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Minnesota gas prices jumped 11 cents, reaching a high of $ 4.50 per gallon

Shari Smith almost skipped a friend’s funeral on Friday because high gas prices made her reluctant to take a 120-mile round trip to show respect.

“I’ve never had to pay that much for gas, and that’s with my Cub rebate,” said Smith, 72, retired at a Holiday gas station in St. Louis Park, where she used a rewards card that saved her a 20-cent rebate. . on gasoline for $ 4.49 per gallon. “I think they are ridiculous.”

Gas reached a new high in Minnesota on Friday, reaching $ 4.50 per gallon after an overnight jump of an average of 11 cents per gallon, according to AAA. It was just the latest peak, with the average price for a gallon of regular unleaded gas at $ 4.39 on Thursday and $ 4.23 a week earlier, according to the car club̵[ads1]7;s survey of gas stations.

With food prices also on the rise and inflation across large parts of the retail economy, Smith said she is stepping down some regular summer activities – a trip to Duluth, and regular trips to Stanchfield, Minn., About an hour north, where she volunteered.

“I have tried to be very clever when I go shopping for groceries to make sure we have everything on the list, so I do not have to take so many trips,” Smith said. She decided to make an exception for the funeral.

Michael Donahue, who also refills at the Holiday station, said he has been following the price of petrol closely. Lately, he said, it has “shot up”. He estimates he pays around $ 15 more for gas per refill than before, and with summer trips nearby, Donahue has been looking for things to cut from the budget.

“Just grocery bills alone, like a little one- or two-bag run, are expensive now just to get the essentials like some meat, cheese and bread,” he said.

Two factors led to the sharp increase, said Patrick De Haan, an analyst at gas price tracking website Gasbuddy. Inventories at refineries in the Great Lakes and Midwest fell to near record lows with production down around 1 million barrels per day since 2019, a fall of around 5%, he said.

In the meantime, the summer travel season is in full swing.

“Demand [for gas] is up and the supply is not, “said De Haan.” No one is sitting around and refineries are struggling to keep up. “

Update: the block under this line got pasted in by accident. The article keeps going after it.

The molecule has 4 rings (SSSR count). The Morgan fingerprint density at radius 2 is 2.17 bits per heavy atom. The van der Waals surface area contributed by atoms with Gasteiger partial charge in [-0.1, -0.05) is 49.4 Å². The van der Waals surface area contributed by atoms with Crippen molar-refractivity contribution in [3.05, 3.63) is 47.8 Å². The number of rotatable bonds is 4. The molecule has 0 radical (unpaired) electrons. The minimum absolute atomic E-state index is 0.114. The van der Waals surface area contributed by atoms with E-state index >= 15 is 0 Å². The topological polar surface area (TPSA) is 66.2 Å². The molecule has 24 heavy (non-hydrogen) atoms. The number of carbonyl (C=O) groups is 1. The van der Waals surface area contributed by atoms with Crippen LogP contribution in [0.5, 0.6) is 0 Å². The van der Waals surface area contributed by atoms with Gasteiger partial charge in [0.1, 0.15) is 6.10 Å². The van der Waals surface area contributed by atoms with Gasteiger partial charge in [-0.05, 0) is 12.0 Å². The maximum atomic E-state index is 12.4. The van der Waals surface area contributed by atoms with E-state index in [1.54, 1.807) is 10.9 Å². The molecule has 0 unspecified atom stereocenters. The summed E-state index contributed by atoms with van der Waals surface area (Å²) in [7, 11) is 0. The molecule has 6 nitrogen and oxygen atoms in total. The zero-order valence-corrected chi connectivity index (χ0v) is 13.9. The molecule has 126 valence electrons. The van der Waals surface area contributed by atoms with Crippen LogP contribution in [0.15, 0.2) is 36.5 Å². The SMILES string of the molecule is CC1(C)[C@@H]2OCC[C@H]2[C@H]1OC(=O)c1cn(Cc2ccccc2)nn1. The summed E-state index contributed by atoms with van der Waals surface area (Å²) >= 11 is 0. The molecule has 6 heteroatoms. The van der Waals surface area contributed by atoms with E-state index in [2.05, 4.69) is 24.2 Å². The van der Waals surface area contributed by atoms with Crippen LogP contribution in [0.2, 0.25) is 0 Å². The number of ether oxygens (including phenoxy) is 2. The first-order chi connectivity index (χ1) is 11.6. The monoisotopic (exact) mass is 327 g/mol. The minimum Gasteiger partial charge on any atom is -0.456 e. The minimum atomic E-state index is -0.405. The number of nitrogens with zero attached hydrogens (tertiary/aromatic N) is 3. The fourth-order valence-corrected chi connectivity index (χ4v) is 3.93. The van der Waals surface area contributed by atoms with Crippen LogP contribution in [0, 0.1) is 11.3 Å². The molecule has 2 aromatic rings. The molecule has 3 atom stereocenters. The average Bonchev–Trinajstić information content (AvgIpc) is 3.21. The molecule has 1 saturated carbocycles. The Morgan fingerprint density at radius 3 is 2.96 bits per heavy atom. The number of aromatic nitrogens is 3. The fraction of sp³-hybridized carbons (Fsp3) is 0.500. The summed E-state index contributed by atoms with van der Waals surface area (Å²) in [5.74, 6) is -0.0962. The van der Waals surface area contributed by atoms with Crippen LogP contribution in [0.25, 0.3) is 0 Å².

The war in Ukraine is also pushing up prices. Crude oil moved above $ 115 a barrel this week due to fears of further global supply constraints caused by an EU ban on Russian oil exports.

Nationally, the average price of a gallon of gas reached $ 4.76 on Thursday. A year ago, the price was $ 3.04.

Stations in Hennepin and Ramsey counties had the lowest average prices in the metro area on Friday, with Anoka having the highest at $ 4.56 per gallon, according to AAA.

Drivers in northwestern Minnesota paid the lowest prices on average. Big Stone County on the border with South Dakota had the cheapest gas, averaging $ 4.29 per gallon, while drivers in the southern Minnesota state of Watonwan paid the highest with an average of $ 4.62, according to AAA.

On Wednesday, Minnesota reached a state average of $ 4.33 per gallon, exceeding the previous average high of $ 4.27 in May 2013. These figures do not take inflation into account.

It’s not clear how high prices will go, but $ 5 per gallon is a strong option, De Haan said, especially if something like a hurricane beats refineries offline.

“As long as demand continues to grow and supply remains tight, pump prices are likely to remain high,” said Meredith Mitts, of AAA Minnesota-Iowa.

High gas prices have not deterred drivers yet, as the pent-up urge to travel caused by the pandemic outweighs high pump prices, said Andrew Gross, AAA spokesman. But a AAA survey found that 67% of drivers said they would change their driving habits if the gas reached $ 4.50 per gallon.

Julia Monzon, who recently moved to Minneapolis from Spain, said she was happy that the gas prices she saw were lower than in her home country. But the gas cost about $ 2.80 per gallon when she moved here, she remembered, and surprised her at how cheap it was.

Now she is using an app to reduce the price.

“Gas prices are just getting so high now,” Monzon said.

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